With these ideas in mind 18 months ago I moved into a community of homeless
young people in south-west London. I intended to remain relatively value
free and role free and to avoid any suggestion of "doing good" or of
personal gain - though prepared to offer advice and skills when necessary.
Since I had few social ties and was not strongly career orientated within
medicine, I was able to squat rent free, and sustain myself financially on
occasional locums and agency work. I felt that an essential part of the
rapport I hoped to establish would stem from my non-specialization and
relative youth together with a desire to relate first as a person and later
as a doctor.
The core of about 50 permanent residents spent some time in creative pursuits, such as motor bicycle building and house repairs. There was a widespread interest in mythology, mysticism, popular eastern philosophy, and conservationism, which was cross-fertilized by exchange visits to country communities.
The community was good copy for the local press and a frequent target for the criticisms of local councillors, magistrates, and traditional residents. But fortunately there was little hostility from public utilities and social agencies: the relationship between squatters and police were best described as mutual tolerance.
My empathy with the group was obviously essential to the scheme though I soon became aware that my professional role included constraints (I needed to have a car to get to work, and had to keep drugs locked up) which hindered a totally free relationship.
Meetings of the resident community were held for a time in the hope that
some emotional exchange might develop, but in the event they served rather
as social gatherings and forums canvassing proposed social activities. At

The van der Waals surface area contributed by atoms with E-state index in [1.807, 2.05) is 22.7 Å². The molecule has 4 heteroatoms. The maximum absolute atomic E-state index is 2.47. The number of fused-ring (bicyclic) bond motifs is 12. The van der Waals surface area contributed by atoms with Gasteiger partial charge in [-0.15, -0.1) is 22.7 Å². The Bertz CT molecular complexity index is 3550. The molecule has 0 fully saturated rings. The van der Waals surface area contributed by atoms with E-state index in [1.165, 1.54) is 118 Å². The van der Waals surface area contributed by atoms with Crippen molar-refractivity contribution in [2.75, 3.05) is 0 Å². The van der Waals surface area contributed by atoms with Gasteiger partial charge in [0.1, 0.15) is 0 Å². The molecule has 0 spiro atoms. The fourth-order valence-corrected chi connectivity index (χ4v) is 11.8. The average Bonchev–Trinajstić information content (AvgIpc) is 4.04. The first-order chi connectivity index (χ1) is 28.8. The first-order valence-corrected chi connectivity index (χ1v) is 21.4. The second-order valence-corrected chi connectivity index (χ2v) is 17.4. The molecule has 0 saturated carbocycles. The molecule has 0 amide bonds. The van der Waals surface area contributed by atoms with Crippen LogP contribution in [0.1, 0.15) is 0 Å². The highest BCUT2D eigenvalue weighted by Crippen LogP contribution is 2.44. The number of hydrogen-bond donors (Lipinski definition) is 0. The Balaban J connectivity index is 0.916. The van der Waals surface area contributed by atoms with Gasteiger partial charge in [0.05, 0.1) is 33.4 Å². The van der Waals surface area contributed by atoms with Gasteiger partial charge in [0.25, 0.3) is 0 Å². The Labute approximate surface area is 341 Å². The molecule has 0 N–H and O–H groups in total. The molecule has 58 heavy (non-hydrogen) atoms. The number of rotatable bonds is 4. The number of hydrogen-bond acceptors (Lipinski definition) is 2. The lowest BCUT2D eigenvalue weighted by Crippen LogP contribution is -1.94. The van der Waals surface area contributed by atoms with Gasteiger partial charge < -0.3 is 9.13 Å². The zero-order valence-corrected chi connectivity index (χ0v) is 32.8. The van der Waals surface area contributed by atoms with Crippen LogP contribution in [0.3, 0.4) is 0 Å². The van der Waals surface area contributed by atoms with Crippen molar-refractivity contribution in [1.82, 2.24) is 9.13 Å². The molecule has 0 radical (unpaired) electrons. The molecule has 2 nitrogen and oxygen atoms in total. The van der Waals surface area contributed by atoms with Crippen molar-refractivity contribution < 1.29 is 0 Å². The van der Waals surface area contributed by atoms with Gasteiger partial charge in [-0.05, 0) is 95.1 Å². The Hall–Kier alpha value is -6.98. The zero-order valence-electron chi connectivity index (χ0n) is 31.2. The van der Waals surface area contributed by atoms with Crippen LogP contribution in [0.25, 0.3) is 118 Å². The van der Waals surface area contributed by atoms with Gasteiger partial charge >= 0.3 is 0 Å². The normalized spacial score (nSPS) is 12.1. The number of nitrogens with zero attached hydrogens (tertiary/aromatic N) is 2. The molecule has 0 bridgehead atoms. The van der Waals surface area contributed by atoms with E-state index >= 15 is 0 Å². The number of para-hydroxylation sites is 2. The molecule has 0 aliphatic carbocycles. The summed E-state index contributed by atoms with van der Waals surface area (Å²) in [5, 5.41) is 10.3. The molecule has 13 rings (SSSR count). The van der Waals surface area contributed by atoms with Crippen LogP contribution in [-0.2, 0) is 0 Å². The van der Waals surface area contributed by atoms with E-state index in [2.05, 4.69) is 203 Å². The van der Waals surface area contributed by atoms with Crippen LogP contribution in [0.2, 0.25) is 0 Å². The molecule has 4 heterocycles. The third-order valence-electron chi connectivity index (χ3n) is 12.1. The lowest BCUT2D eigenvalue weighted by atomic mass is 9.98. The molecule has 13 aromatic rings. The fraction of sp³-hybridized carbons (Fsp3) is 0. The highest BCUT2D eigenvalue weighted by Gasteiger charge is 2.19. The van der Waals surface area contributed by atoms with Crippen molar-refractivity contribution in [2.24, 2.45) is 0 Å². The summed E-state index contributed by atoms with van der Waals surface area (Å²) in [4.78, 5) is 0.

one time I ran a "surgery" with a fixed location and time. This was in
reponse to a demand which was not backed up by consultations, which occurred
at any other time and place from that specified - a vindication of my
initial policy of offering low key advice. In the latter part of my stay
several "projects" emerged for entertainment and creative work. These were
developed organically and were generally well supported and smooth running,
in stirling contrast to projects conceived outside the community.
The ambience of psychiatric terminology in the community, with some
modified Laing concepts, was presumably a useful safety valve, though I felt
it might delay presentation of any overt psychiatric illness which could be
treated by extablished methods. Even so, the incidence of such overt illness
seemed to be low and such psychosocial disturbance as occurred could with
some mutual support be adequately handled within the community. Any
shortfall in mutual support was probably a function of both the
introspection of the community and the inadequacy of the welfare services
(such as nursery schooling and social activities) for this group. My most
useful contact was with the local probation officers, whose approach to the
multiple problems of the squatters seemed to be the most realistic. I also
made occasional contact with local social services, voluntary and community
groups, schools, police, and the prison medical service, but no working
relationship emerged, and interested individuals were more valuable than
There is obviously a need for community work with this group. Most medical and social agencies are not flexible enough to provide the low-key approach which would at least gain them a hearing. But it tends to be overlooked that this is a young adult group, some of whom have infant dependants, and that it is also probably getting bigger. Certainly the pressures that have caused young people to move towards this sort of community are increasing.
Patrick J. Day (British Medical Journal, 9 November 1974, p340)